The Most Exclusive Gated Community: U.S. Marine Corps Base, Camp Lejeune, North Carolina
I grew up in a fairly small Ohio town that, in the 1970s, was just crossing the sociological divide between a traditional kind of place and a proper bedroom suburb. Not everyone knew each other, but certain principles were agreed upon. A steak should be one inch thick or more. A good potluck solved most problems. Vegetables were boiled, faith rewarded. Things looked better in the morning. Kids drank chocolate milk instead of Coke. We had parades every Memorial Day and every Fourth of July, but Labor Day was just for barbecues because school began the next day and dad had to get up for work. In fact, that line — “I’ve got to get up for work” — was the way most social events broke up. This isn’t nostalgia, it’s history.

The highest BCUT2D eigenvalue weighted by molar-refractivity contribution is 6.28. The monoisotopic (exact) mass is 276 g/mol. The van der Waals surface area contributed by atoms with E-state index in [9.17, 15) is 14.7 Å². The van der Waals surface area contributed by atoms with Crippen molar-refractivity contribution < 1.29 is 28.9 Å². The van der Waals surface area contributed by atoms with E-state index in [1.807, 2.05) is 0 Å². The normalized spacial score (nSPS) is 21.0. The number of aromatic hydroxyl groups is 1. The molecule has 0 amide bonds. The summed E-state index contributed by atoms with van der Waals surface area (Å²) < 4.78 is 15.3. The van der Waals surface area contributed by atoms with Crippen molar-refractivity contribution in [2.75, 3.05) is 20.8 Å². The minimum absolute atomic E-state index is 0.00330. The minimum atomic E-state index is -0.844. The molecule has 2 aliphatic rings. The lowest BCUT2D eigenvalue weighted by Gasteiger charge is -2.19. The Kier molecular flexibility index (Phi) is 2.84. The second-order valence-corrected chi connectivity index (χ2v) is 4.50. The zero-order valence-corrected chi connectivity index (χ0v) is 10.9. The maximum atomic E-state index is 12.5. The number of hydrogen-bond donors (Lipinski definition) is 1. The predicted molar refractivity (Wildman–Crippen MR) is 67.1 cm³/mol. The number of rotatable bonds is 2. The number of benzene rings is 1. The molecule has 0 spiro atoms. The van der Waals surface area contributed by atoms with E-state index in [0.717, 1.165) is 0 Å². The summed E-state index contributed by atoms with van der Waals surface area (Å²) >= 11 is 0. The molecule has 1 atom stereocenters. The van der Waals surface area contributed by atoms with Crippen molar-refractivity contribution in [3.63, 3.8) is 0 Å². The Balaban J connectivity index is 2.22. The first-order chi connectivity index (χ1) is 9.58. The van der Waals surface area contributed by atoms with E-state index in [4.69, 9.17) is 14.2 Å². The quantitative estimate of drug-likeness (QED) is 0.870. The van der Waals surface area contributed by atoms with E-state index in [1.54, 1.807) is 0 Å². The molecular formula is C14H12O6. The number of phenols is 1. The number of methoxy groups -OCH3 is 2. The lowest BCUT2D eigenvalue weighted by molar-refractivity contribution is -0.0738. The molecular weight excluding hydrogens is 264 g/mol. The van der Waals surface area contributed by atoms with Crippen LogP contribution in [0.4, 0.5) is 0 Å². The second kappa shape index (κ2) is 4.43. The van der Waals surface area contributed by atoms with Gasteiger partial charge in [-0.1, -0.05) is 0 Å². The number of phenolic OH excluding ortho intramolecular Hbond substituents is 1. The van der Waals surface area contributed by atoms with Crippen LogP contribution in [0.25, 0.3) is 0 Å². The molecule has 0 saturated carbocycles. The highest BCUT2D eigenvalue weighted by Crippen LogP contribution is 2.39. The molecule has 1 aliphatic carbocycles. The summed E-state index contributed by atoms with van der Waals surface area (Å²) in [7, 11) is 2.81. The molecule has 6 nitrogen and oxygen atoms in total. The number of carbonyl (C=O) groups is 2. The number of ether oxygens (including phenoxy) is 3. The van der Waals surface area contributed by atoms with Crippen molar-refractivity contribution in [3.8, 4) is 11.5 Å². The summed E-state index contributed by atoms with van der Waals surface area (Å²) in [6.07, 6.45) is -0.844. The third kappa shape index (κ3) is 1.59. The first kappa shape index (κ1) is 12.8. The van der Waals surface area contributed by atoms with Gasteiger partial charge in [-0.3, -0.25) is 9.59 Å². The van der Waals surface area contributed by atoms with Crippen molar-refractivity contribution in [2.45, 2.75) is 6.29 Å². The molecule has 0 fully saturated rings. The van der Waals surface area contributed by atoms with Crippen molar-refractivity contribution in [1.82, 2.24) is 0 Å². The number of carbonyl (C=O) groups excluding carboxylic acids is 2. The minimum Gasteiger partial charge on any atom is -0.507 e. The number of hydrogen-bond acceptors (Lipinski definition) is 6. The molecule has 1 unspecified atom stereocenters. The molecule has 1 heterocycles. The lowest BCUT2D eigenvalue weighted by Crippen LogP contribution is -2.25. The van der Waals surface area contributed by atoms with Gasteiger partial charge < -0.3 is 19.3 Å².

In 2014, you could travel significant parts of the decaying Midwest and not imagine that such a place had ever existed. But turn south on Interstate 95 and look for the signs that say “Welcome to U.S. Marine Corps Base Camp Lejeune,” in Jacksonville, North Carolina. Actually, welcome to almost any U.S. military base outside of actual war zones, where a homogeneous military population and generous government spending (re)creates the America of the glory days as accurately as a Hollywood movie. For a first-time visitor, a military base can feel like its own living museum, the modern equivalent of Colonial Williamsburg.
Streets are well maintained, shaded by tall trees planted there (and regularly pruned) for just that purpose. Road, water, and sewer crews are always working. There are no potholes. There is a single school with a prominent football field, and a single shopping area. The restaurants are long-time Department of Defense franchise partners and there’s always a pizza place with a fake-sounding Italian name. Those creature comforts on such bases in the U.S. and around the world come at a cost to taxpayers of billions of dollars a year.